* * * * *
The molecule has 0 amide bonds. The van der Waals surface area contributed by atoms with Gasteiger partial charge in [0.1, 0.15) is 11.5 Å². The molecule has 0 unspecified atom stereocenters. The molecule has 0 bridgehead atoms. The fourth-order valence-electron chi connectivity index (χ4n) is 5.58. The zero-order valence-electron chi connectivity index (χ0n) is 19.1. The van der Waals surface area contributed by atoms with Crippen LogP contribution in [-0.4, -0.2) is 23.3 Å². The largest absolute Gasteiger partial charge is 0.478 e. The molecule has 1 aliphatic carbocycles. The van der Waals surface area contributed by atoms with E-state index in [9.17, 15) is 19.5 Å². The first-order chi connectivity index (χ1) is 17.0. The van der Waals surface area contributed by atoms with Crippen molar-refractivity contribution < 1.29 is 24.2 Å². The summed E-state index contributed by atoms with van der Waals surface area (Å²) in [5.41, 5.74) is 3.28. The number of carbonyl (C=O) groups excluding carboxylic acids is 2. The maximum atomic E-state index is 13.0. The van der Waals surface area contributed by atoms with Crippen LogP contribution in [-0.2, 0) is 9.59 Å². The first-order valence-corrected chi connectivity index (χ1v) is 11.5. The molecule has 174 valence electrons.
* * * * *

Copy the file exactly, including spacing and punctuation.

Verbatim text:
The molecule has 0 amide bonds. The van der Waals surface area contributed by atoms with Gasteiger partial charge in [0.1, 0.15) is 11.5 Å². The molecule has 0 unspecified atom stereocenters. The molecule has 0 bridgehead atoms. The fourth-order valence-electron chi connectivity index (χ4n) is 5.58. The zero-order valence-electron chi connectivity index (χ0n) is 19.1. The van der Waals surface area contributed by atoms with Crippen LogP contribution in [-0.4, -0.2) is 23.3 Å². The largest absolute Gasteiger partial charge is 0.478 e. The molecule has 1 aliphatic carbocycles. The van der Waals surface area contributed by atoms with E-state index in [9.17, 15) is 19.5 Å². The first-order chi connectivity index (χ1) is 17.0. The van der Waals surface area contributed by atoms with Crippen molar-refractivity contribution < 1.29 is 24.2 Å². The summed E-state index contributed by atoms with van der Waals surface area (Å²) in [5.41, 5.74) is 3.28. The number of carbonyl (C=O) groups excluding carboxylic acids is 2. The maximum atomic E-state index is 13.0. The van der Waals surface area contributed by atoms with Crippen LogP contribution in [-0.2, 0) is 9.59 Å². The first-order valence-corrected chi connectivity index (χ1v) is 11.5. The molecule has 174 valence electrons.